What comes to mind when you hear the word “stigmatization”? As for me, I think about people with communicable diseases like HIV, Hepatitis, and the likes. And a communicable disease is one that can be transmitted from one person to another.
Oh please excuse my manners. How are we doing? I trust we’ve been good.
Now I can continue woohoo!
I was talking to a man yesterday, and he told me the story of a lady that he loved. The lady was “beautiful” and he wanted them to be together, but he wasn’t aware of her medical condition initially, that she was an HIV patient. When he found out, he was devastated and could not bring himself to ask the lady out. I then asked him, “Is being an HIV positive a deal breaker?” He looked at me in a funny manner, but he didn’t give me an answer. Instead, he threw the question right back at me. I answered with this “Left to me, I’d take an HIV patient over an Hepatitis patient because I am aware of ways to live with an HIV patient without getting infected.”
He reasoned with me and realized that people with communicable diseases can actually be loved so far the partner is knowledgeable about the disease and is willing to take the necessary steps to stay clean and not get infected.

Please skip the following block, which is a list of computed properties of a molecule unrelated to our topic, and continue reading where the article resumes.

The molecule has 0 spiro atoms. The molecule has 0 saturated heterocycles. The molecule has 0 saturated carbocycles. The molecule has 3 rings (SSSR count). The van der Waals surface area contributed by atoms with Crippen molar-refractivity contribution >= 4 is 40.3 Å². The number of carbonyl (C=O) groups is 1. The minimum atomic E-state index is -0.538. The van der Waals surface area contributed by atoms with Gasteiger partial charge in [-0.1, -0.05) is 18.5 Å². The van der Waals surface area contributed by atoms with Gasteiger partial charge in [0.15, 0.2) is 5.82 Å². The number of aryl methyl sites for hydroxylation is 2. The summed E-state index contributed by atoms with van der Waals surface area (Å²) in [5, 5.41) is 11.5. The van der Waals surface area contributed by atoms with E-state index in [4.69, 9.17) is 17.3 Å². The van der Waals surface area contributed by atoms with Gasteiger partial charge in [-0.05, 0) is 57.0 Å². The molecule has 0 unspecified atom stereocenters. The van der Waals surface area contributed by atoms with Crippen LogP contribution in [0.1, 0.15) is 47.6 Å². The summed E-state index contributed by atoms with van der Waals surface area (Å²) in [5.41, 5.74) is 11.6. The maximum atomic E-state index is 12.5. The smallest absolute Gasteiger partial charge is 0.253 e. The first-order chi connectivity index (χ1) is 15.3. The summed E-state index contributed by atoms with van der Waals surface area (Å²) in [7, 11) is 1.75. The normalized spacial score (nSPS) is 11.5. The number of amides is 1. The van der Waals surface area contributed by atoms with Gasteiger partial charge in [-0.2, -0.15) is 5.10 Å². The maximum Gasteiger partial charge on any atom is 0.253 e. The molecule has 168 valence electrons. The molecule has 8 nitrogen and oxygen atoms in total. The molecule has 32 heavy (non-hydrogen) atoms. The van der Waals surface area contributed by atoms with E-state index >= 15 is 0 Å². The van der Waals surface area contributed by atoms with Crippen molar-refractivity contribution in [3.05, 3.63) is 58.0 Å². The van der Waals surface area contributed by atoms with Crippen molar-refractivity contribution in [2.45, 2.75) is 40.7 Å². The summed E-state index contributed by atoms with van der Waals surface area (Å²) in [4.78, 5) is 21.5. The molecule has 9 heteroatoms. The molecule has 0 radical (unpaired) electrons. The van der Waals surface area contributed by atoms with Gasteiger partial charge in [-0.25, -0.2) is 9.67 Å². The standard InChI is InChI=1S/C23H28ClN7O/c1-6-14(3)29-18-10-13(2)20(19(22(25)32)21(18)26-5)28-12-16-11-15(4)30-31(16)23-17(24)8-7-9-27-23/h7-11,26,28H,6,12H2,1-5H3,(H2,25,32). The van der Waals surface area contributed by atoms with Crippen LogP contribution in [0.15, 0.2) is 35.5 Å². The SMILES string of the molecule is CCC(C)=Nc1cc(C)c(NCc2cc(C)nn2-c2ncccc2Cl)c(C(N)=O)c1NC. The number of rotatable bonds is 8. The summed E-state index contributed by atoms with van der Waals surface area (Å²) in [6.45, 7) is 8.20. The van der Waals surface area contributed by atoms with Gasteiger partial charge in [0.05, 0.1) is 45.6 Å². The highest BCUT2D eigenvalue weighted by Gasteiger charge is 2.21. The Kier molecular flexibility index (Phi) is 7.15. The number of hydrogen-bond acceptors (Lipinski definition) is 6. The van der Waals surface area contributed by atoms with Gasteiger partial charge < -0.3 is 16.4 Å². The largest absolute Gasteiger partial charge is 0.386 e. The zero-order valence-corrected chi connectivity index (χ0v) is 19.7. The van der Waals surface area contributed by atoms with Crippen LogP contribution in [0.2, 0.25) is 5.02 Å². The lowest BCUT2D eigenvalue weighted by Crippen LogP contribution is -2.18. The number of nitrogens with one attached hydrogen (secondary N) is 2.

He later mentioned how HIV patients get sacked or leave their jobs due to stigmatization. And that got me thinking as to what goes on in the minds of people with these diseases. And the big time question I thought of was, how do they cope?
One thing I am sure of is that with increased knowledge of these diseases, the rate at which such people are stigmatized can be reduced drastically.
Also, stigmatization is not limited to people with communicable diseases, it goes far beyond that and as fellow humans, learning to accept the differences of other humans is what makes us humane.
In view of this, we have come to the end of this week’s edition of PASSION AND THOUGHTS brought to you by SARMLife. And as you stop reading, know that we all are different and everyone deserves to be loved.
Until next time, much love!